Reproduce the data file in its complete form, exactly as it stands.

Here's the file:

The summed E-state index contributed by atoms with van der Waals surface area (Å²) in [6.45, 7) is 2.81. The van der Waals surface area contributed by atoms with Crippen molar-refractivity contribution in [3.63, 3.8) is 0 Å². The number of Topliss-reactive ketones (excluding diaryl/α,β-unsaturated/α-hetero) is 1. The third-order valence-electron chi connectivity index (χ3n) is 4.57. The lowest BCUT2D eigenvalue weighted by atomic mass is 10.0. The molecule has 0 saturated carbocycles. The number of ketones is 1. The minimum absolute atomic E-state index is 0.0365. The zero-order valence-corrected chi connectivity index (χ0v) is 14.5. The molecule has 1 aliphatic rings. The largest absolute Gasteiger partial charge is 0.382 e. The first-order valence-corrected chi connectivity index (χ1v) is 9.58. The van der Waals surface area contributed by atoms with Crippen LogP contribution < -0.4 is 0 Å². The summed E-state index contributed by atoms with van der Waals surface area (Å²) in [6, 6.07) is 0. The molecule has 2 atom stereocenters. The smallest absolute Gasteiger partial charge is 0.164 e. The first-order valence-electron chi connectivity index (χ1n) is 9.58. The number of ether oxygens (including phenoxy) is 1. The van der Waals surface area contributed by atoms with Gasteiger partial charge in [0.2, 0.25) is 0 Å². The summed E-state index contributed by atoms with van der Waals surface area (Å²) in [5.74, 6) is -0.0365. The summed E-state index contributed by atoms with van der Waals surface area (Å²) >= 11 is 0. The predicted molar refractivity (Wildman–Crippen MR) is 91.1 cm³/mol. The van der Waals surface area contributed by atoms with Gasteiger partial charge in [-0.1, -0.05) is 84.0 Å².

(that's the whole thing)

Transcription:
The summed E-state index contributed by atoms with van der Waals surface area (Å²) in [6.45, 7) is 2.81. The van der Waals surface area contributed by atoms with Crippen molar-refractivity contribution in [3.63, 3.8) is 0 Å². The number of Topliss-reactive ketones (excluding diaryl/α,β-unsaturated/α-hetero) is 1. The third-order valence-electron chi connectivity index (χ3n) is 4.57. The lowest BCUT2D eigenvalue weighted by atomic mass is 10.0. The molecule has 0 saturated carbocycles. The number of ketones is 1. The minimum absolute atomic E-state index is 0.0365. The zero-order valence-corrected chi connectivity index (χ0v) is 14.5. The molecule has 1 aliphatic rings. The largest absolute Gasteiger partial charge is 0.382 e. The first-order valence-corrected chi connectivity index (χ1v) is 9.58. The van der Waals surface area contributed by atoms with Crippen LogP contribution < -0.4 is 0 Å². The summed E-state index contributed by atoms with van der Waals surface area (Å²) in [6, 6.07) is 0. The molecule has 2 atom stereocenters. The smallest absolute Gasteiger partial charge is 0.164 e. The first-order valence-electron chi connectivity index (χ1n) is 9.58. The number of ether oxygens (including phenoxy) is 1. The van der Waals surface area contributed by atoms with Gasteiger partial charge in [0.2, 0.25) is 0 Å². The summed E-state index contributed by atoms with van der Waals surface area (Å²) in [5.74, 6) is -0.0365. The summed E-state index contributed by atoms with van der Waals surface area (Å²) >= 11 is 0. The predicted molar refractivity (Wildman–Crippen MR) is 91.1 cm³/mol. The van der Waals surface area contributed by atoms with Gasteiger partial charge in [-0.1, -0.05) is 84.0 Å².